THE Cambodians called it chhnam saun, ‘Year 0’. Zero: the gaping digit, the sign of non-existence but also the beginning when the Khmer Rouge regime tried to brutally wipe Cambodia’s past and to eliminate all traces of it. From 1975-1979, the time of The Killing Fields—a million people were killed in the name of communism and the future. The figure ‘0’ signified the end and the radical beginning. History was being broken.
Ian Buruma’s year zero is 1945. World War II, which killed 75 million people, had ended. In his book Year Zero: A History of 1945, a fascinating record of life at this break in history, Buruma relates a situation of destruction, crawling with confusion towards something new. Like Europe’s thousands of grand edifices crushed by bombs, many valuable things were lost. Meanwhile, the replacement, the post-war mood of ‘normality’, brought with it its own tragedies.
Buruma was born in 1951 in The Hague. He is renowned as a non-fiction writer who skillfully combines rich data with fascinating narration, while including a perspective that is generally direct, without illusion, but eye-opening.
We expect Buruma, the Dutchman renowned for ‘knowing Asia’ (he studied at Leiden University and Nihon), to have a lot to say about Indonesia, especially when he speaks about 1945. But no. Year Zero, which was published in 2013, is not a record of decolonization. True, he does speak about liberation, but not in the form of shouts of joy. Nor with the heroism of anti-German Nazism, anti-Japanese fascism, or anti-European colonialism in Asia. The year 1945, in this book, is the year of wounds, hunger, revenge, and moral confusion.
Of Indonesia, Buruma has little to say—and what he does say is linked to the theme of Europe: revenge. The Dutch—who in Europe were occupied by the Germans, and in Indonesia were easily defeated by the Japanese—not only held on to their old imperial illusion, but also rancor. The Hague wanted to reclaim its lost ‘possession’ Indonesia—without seeing that history had broken in 1945.
Buruma views the Dutch government attitude negatively, even though he sees that the Indonesian proclamation of independence was prepared ‘in close consultation’ with the Japanese officers still in power in Jakarta. The reason is easy to explain: realizing that their country was going to lose, Japanese officers decided that it was better to support an Indonesia that was independent and ‘anti-Western’ than give the opportunity of hegemony to enemies. Buruma notes that throughout the war of independence that raged when the Dutch returned to take back ‘Nederlands-Indie’, Indonesian troops received arms from the occupying Japanese army, as gifts, looted, or bought. It is estimated that the Indonesian freedom fighters obtained more than 50,000 rifles, 3,000 machine guns and one hundred million rounds of ammunition.
But the relationship did not always run smoothly. In Semarang, a Japanese unit under Major Kido Shinichiro clashed with Indonesian youth who accused the Japanese of sabotaging the city water supply. When some of the youth were killed, there was revenge. More than 200 Japanese civilians held in the Semarang city jail were slaughtered. A British army report noted: “Some corpses were hanging from the roof and from the windows, others had been pierced through and through with bamboo spears…Some had tried to write last messages in blood on the walls.” Buruma notes “More than 2,000 Indonesians were butchered in retaliation by the enraged Japanese.”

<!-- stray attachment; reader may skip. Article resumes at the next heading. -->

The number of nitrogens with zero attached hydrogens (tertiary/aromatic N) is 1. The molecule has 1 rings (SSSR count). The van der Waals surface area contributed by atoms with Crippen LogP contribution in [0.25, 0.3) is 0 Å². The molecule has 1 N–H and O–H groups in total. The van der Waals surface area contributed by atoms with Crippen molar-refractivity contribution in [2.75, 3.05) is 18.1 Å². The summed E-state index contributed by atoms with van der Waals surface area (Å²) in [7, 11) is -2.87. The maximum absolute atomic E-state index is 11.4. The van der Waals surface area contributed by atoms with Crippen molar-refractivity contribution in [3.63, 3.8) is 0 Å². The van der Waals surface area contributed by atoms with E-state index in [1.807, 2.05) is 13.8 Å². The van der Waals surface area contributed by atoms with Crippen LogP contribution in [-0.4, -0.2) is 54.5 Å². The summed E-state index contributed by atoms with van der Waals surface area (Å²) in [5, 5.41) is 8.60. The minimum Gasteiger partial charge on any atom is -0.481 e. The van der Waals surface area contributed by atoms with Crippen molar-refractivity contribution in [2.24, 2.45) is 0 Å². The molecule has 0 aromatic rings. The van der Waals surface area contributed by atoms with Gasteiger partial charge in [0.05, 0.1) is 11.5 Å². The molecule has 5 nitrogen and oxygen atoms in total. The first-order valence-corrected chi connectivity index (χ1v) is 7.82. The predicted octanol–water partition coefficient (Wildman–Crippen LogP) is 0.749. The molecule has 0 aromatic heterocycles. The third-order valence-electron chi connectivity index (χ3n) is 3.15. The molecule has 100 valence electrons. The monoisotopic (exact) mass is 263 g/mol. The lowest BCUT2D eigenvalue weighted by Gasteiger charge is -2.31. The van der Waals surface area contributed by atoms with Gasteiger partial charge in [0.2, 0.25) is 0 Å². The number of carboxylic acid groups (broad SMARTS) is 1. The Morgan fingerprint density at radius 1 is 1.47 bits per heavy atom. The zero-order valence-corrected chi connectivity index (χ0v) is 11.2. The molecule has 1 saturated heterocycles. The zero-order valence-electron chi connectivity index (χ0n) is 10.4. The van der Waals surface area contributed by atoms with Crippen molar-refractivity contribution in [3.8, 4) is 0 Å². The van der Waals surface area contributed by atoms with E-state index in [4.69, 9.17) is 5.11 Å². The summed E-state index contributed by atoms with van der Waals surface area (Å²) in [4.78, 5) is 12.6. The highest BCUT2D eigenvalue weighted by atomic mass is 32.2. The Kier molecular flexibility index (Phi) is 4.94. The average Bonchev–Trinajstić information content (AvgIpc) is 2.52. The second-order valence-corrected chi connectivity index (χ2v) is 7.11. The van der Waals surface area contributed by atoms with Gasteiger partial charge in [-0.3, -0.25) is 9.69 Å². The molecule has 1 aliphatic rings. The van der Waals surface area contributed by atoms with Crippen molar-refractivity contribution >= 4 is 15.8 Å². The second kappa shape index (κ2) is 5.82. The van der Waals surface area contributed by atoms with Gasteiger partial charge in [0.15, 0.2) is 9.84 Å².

It was different with the position of the Dutch. In the first weeks after the Japanese surrender, Buruma writes, “there was little hostility towards the Dutch civilians.” Sukarno, Hatta and Sjahrir, the figures of opposition to Dutch colonization—were not instigators of hatred towards the Dutch. In Buruma’s words, they “had no interest in revolutionary violence.”
The Hague did not understand this. Dutch political figures saw Sukarno with a view colored—as I mentioned above—by revenge against Japan which had defeated them so easily in Indonesia. They tried to convince the British government that “the so-called Sukarno government” was comparable to “the pro-Nazi Quisling regime, and the young Indonesian fighters for independence to the Hitler Youth and the SS.”
With such an attitude on the Dutch side, the hopes of the head of Allied Command for Southeast Asia, Lord Mountbatten, were thwarted. His idea was “to get the Dutch and the Indonesians to kiss and make friends and then pull out.” But of course the Dutch did not want to get out of their huge colony. Conflict was inevitable. And in the end, the British forces were drawn in too. In the Surabaya battle of November 1945, a British commander was killed, amidst the ruins and bodies of thousands of fighters on both sides.
All this strengthens Buruma’s pessimism: post 1945, those who promised independence and peace were shown to recycle German and Japanese cruelty. Post 1945, revenge drove the eviction of 11 million innocent people of German descent from eastern Austria—without these people being aware that they had to be the signs of retribution.
In the end, there was not much bright dawn in 1945. In the depths of Year Zero, the world already stored the ‘Cold War’ between Moscow and Washington—the war that was definitely not cold at all, from one continent to the next.
It seems that in human history, to this day, ‘normal’ does not mean the same as ‘peace’.